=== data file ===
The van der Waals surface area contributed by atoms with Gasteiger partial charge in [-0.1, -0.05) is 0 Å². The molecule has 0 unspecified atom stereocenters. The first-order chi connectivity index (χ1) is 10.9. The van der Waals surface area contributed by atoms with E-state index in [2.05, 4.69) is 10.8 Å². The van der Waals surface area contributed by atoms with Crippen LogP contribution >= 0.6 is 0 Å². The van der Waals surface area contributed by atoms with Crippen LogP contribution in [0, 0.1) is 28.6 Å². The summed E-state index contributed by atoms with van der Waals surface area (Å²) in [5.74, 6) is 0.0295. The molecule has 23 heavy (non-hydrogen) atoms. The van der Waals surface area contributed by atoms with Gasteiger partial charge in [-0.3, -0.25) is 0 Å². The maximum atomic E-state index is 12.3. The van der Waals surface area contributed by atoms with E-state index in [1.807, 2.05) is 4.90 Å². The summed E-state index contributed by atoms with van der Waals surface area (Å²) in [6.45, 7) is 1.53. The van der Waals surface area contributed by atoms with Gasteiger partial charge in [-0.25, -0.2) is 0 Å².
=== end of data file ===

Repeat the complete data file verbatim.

The van der Waals surface area contributed by atoms with Gasteiger partial charge in [-0.1, -0.05) is 0 Å². The molecule has 0 unspecified atom stereocenters. The first-order chi connectivity index (χ1) is 10.9. The van der Waals surface area contributed by atoms with E-state index in [2.05, 4.69) is 10.8 Å². The van der Waals surface area contributed by atoms with Crippen LogP contribution >= 0.6 is 0 Å². The van der Waals surface area contributed by atoms with Crippen LogP contribution in [0, 0.1) is 28.6 Å². The summed E-state index contributed by atoms with van der Waals surface area (Å²) in [5.74, 6) is 0.0295. The molecule has 23 heavy (non-hydrogen) atoms. The van der Waals surface area contributed by atoms with Gasteiger partial charge in [-0.3, -0.25) is 0 Å². The maximum atomic E-state index is 12.3. The van der Waals surface area contributed by atoms with E-state index in [1.807, 2.05) is 4.90 Å². The summed E-state index contributed by atoms with van der Waals surface area (Å²) in [6.45, 7) is 1.53. The van der Waals surface area contributed by atoms with Gasteiger partial charge in [-0.25, -0.2) is 0 Å².